- Did he have an interview when he first got it?
- Does he have the same recommend since he first became an apostle?
- Do they get new ones if something on the recommend changes, like a change to the First Presidency, or even the new Church logo from a while ago?
Posted in Mormon Church Hierarchy, Mormon Temples
Tagged barcode, eastern canada, elder ballard, first presidency, M. Russell Ballard, prophet, revelator, seer, stake centre, temple recommend, toronto ontario temple
We have a Ward Temple Night on the 3rd Thursday of each month. We are in the Toronto Ontario Temple district. In November, this was last Thursday. It was rainy and kind of foggy/misty, and this is what we saw (taken with my cell phone camera) as we approached the temple.
Last night was our monthly ward temple night. Instead of going through an endowment session, we had arranged for a couple of sealers to be available, and 16 of us did sealings. I’ve attended several sealings, and have done work once before for the deceased, but I had never done sealings for an hour and a half. It’s tough work!
The sealer that was with our group (we divided into two sealing rooms) spoke almost non-stop for the entire time, and only coughed or cleared his throat once. I told him I was impressed, and he just laughed. I had forgotten that the entire ceremony (including the pronouncement of blessings) is repeated, not just the basic initial part. This makes the sealing of spouses kind of long. The sealing of a child to their parents is relatively quick, but even that is about 4x as long as the baptism prayer (I went over it in my head as the sealer was speaking).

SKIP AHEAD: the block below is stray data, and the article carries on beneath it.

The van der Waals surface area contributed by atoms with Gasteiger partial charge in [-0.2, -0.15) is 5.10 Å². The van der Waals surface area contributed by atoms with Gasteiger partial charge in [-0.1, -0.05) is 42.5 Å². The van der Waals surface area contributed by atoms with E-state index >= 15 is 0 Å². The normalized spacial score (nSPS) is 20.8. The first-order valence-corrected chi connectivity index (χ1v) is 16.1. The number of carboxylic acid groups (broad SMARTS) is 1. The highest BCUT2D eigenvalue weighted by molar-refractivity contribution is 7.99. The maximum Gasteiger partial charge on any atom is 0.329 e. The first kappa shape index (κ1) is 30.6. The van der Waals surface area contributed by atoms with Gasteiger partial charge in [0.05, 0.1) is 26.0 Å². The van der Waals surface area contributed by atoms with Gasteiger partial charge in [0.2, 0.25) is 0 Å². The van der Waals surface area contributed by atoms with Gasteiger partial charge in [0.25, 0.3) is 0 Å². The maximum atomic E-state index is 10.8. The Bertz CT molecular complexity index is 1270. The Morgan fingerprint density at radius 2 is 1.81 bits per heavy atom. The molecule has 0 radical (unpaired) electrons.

As my wife and I finished up the sealings we were doing, the sealer said we could kiss each other. Apparently I made a funny face. It just caught me off guard. It’s not that I don’t like kissing my wife, but I didn’t know we were done, and in my head I was trying to figure out what a kiss had to do with anything, and I didn’t know if he was joking or not. Thankfully my wife has already forgiven me for the look 🙂
Overall, the 16 of us did about 400 sealings. It was a nice evening.